Contributor: Defence IQ Press ,Posted: 09/01/2015
The Turkish armoured vehicle market offers one of the most compelling opportunities for foreign manufacturers to break new ground and seek end users for their technologies, from advanced armour to unmanned systems. The outlook for protection mobility in Turkey is buoyant and robust in an otherwise sluggish market for armoured vehicles globally.
But it is not just foreign firms that are benefitting from the country’s investment in armoured vehicles; Turkish industry is the real winner. Its indigenous industry is continuing to gain significant traction as it invests in infrastructure to manufacture and develop armoured vehicle technologies.
Turkey is aiming to achieve independence from imported equipment by 2023, so investments are flooding into modernisation programmes and as Turkey acquires new armoured fleets.
Ever since the Undersecretariat for Defence Industries (SSM) delivered its 2007 – 2011 Strategic Plan, Turkey’s defence industry has enjoyed a rapid period of investment and development.
Turnover increased 59 percent from $1.72bn in 2006 to $2.73bn by 2010 while exports almost doubled to $634m during the same period, according to the latest SaSaD (Defence Industry Manufacturers Association) figures.
Turkey is now positioning itself to become a key global exporter of armoured vehicles over the next decade; backed by a robust economy and the second largest military in NATO, Ankara is primed to emerge as an important stakeholder in the armoured vehicle market.
In Defence IQ’s most recent global survey of armoured vehicle professionals, 30% of respondents identified Turkey as a key market with significant potential for growth over the next 10 years. Only India, Saudi Arabia and the UAE were identified as a greater priority globally.
Interest in the Turkish market saw year-on-year growth of 5%, again highlighting the increasing opportunities in the country. Increased R&D investment in the early 2000s was one of the critical factors that bolstered Turkey’s defence industry and continues to drive innovation today.
The FNSS Savunma Sistemleri A.S. (FNSS Defense Systems Inc.) MILDESIGN competition is evidence of a confident market encouraging innovation and pushing the boundaries of engineering that may, one day sooner than you think, begin to inform government procurement decisions.
FNSS has been hosting the competition since 2011, the purpose of which is help find, inspire and promote designers and engineering talent in the defence industry. The ultimate aim of the competition is to “support the activities in the development of indigenous [armoured vehicle and defence related] products in Turkey”, according to an FNSS statement. The biennial event announced the 2015 winners at the International Defence Industry Fair (IDEF) held in Istanbul in May.
FNSS also unveiled the PARS 4x4 wheeled armoured vehicle at IDEF. The vehicle was produced to fulfil the wheeled requirements for Turkish Land Forces' Anti-Tank Vehicle programme. It displayed a working prototype of its Kaplan-20 infantry fighting vehicle (IFV) at the same event. Indeed, this year has been one of repeated unveilings for the Turkish defence firm, seemingly revealing a new vehicle or variant at every major exhibition. Earlier in the year FNSS displayed the PARS 6x6 amphibious armoured vehicle, which has enhanced chemical warfare protection capabilities. With neighbouring Syria, the Turkish government has identified CBRN (Chemical Biological Radioactive Nuclear) reconnaissance vehicles as a priority given the Assad government’s stockpiling of chemical weapons and alleged willing to use them.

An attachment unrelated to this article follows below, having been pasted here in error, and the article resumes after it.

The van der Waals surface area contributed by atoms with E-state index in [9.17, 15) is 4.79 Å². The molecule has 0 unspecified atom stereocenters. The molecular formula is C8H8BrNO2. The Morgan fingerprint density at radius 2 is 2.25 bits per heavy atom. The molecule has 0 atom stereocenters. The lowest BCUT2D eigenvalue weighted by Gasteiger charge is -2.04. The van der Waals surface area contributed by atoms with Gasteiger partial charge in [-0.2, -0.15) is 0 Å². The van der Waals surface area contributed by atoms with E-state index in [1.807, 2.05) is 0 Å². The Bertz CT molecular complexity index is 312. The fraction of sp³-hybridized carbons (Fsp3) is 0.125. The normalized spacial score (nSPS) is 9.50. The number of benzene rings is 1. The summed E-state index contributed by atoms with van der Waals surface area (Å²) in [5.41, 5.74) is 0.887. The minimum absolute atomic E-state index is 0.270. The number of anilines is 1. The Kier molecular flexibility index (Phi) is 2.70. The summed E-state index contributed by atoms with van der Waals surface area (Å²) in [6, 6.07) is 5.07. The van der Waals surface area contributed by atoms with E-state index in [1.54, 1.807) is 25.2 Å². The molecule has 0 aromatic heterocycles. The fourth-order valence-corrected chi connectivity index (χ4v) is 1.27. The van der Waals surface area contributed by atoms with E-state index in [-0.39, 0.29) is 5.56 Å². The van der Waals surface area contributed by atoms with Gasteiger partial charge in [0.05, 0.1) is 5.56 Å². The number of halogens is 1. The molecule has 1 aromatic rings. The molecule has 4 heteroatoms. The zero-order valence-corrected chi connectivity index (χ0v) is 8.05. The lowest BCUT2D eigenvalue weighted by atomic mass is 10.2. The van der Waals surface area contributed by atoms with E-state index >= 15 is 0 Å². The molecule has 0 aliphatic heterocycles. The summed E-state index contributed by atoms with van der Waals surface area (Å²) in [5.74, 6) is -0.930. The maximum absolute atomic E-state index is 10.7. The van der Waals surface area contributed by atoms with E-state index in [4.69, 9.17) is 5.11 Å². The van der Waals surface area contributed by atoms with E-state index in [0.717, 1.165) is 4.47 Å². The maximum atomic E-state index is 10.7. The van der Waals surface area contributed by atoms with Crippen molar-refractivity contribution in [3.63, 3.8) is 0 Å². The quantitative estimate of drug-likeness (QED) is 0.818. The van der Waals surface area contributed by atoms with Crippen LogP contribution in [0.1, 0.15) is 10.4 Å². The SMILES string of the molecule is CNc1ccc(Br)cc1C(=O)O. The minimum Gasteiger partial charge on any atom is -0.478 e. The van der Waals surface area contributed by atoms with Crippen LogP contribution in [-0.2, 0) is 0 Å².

The Altay Main Battle Tank (MBT) being built by the country’s biggest armoured vehicle firm Otokar is a clear example of Turkey’s advanced indigenous capabilities. Forming part of the National Tank Production Project, the Altay is now in its final test phases and is expected to be in production by the end of 2015. The first of its kind, the Altay has been designed in-house by Otokar in-house to supply the Turkish armed forces with an indigenous armoured vehicle, but also with the ultimate aim to export to governments in the Middle East and Asia. Saudi Arabia is a potential future customer, with the two nations signing a defence industry agreement in 2013 that looked to increase cooperation on future programmes, which included collaboration on the development, production and procurement of defence equipment and services in the future.
“There is a great interest for Altay from various countries of the world. We have been approached by several countries asking for detailed information and requesting presentations and we believe that once Altay enters into service with the Turkish Army; there will soon be many armies fielding this MBT,” an Otokar spokesman said.
In March, Turkish engine maker Tümosan signed a €190m ($206m) contract with the country's procurement office, SSM, to design the engine and develop a transmission for the Altay. Underscoring the focus on indigenous capabilities, the company stated it would design the systems in collaboration with as may local partners as possible. "This [programme] will end Turkey's dependency on foreign engines for military vehicles," said Kurtulus Ogun, Tümosan's general manager. Turkey is planning to acquire an initial batch of 250 tanks, which could increase to 1,000 vehicles with follow-on orders.
A number of other armoured vehicle modernisation projects and acquisition programmes are currently ongoing in Turkey, including: the Tulpar heavy Infantry Fighting Vehicle (IFV), which the military expects to accompany the new generation Atlay MBT in operations; the Arma, an Amphibious Wheeled Armoured Combat Vehicle in both 6x6 and 8x8 variants; the Special Purpose Tactical Wheeled Armoured Vehicle Programme; and the AV8, an 8x8 Armoured Personnel Carrier, with delivery expected in 2018.